Some of the tips the Review Tribunal panel members gave were - to use good time management - stick to the facts of the case, using your schedule appeal time to rant about the unfairness of the CPP legislation, or how you much you think "the Feds" suck is a complete waste of your time. Have a strong opening and closing statement and stick to the issues on appeal - use the Minister's Submission as a starting point - written submissions are helpful, and the Panel members really want to hear from the Appellant - what's the impairment and why you cannot work.
The Review Tribunal panel members are aware of the significance of the appeal and how much their decision will affect your life. All of the Panel members have the opportunity to write the final decision. However, although panel members are empathetic to each person's situation, they are obviously bound by the CPP legislation.
This was a good opportunity to hear what the decision makers think and what they feel is effective advocacy.
On March 31, 2010 I attended a seminar for those individuals who represent CPP disability appellants before Review Tribunals. OCRT held this event in Vancouver and it was attended by the Deputy Commissioner and senior OCRT staff who provided important information on their processes, key legal issues and current initiatives.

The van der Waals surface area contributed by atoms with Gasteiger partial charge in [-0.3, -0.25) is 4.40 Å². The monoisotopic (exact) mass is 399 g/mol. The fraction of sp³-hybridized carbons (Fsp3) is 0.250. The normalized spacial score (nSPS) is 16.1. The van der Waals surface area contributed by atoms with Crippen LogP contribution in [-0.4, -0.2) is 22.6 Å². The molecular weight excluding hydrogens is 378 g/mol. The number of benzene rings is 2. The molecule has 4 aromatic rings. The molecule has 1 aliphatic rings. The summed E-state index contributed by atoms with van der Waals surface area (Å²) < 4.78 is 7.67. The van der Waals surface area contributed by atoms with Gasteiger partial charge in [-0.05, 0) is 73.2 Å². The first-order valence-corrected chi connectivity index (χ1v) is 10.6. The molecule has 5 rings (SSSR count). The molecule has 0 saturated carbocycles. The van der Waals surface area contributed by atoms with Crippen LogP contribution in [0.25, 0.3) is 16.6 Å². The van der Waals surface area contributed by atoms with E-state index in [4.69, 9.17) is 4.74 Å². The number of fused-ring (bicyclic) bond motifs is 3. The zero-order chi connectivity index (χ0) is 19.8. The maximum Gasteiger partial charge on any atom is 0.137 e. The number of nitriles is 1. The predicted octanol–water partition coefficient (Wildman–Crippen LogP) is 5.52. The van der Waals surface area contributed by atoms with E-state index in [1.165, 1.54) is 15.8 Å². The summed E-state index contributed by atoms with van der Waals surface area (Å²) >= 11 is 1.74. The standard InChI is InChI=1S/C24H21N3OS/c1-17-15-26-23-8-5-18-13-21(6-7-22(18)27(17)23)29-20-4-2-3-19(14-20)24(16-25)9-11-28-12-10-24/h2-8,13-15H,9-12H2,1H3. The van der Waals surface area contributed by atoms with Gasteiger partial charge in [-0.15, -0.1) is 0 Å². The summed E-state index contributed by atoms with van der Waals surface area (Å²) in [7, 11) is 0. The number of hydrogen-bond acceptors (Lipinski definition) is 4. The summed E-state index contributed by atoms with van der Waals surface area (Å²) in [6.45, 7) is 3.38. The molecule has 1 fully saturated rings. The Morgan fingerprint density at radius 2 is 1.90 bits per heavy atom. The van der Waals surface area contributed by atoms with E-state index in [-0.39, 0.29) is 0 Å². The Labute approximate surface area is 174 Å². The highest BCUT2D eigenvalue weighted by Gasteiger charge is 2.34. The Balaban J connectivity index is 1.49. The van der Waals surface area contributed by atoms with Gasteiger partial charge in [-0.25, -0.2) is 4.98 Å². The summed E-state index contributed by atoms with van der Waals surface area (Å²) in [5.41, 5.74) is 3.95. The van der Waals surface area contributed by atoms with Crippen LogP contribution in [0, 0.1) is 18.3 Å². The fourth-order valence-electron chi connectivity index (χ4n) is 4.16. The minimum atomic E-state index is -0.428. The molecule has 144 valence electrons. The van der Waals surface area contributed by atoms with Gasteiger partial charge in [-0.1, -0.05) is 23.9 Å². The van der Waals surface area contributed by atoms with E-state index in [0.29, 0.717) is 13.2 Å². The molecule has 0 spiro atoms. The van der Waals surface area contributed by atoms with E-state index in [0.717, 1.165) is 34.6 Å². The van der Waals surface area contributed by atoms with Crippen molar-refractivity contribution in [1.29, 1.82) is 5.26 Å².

I have had the opportunity to attend this event on another occasion in Toronto, but because I enjoy a strong working-relationship with OCRT and because I like to keep abreast of current issues concering CPP appeals, I wanted to attend.
I felt that most of the information that was presented, although welcome, was geared toward those individuals who infrequently represented CPP appellants. I suppose the most important information that I learnt was that - The Minister requests Leave to Appeal on favourable Review Tribunal decisions 10 - 15% of the time, and that witnesses at Review Tribunal hearings will now be required to take an affirmation swearing that the evidence they shall give shall be the truth, the whole truth, and nothing but the truth.
Overall, I think that these events fostering outreach with OCRT are extremely beneficial and helpful.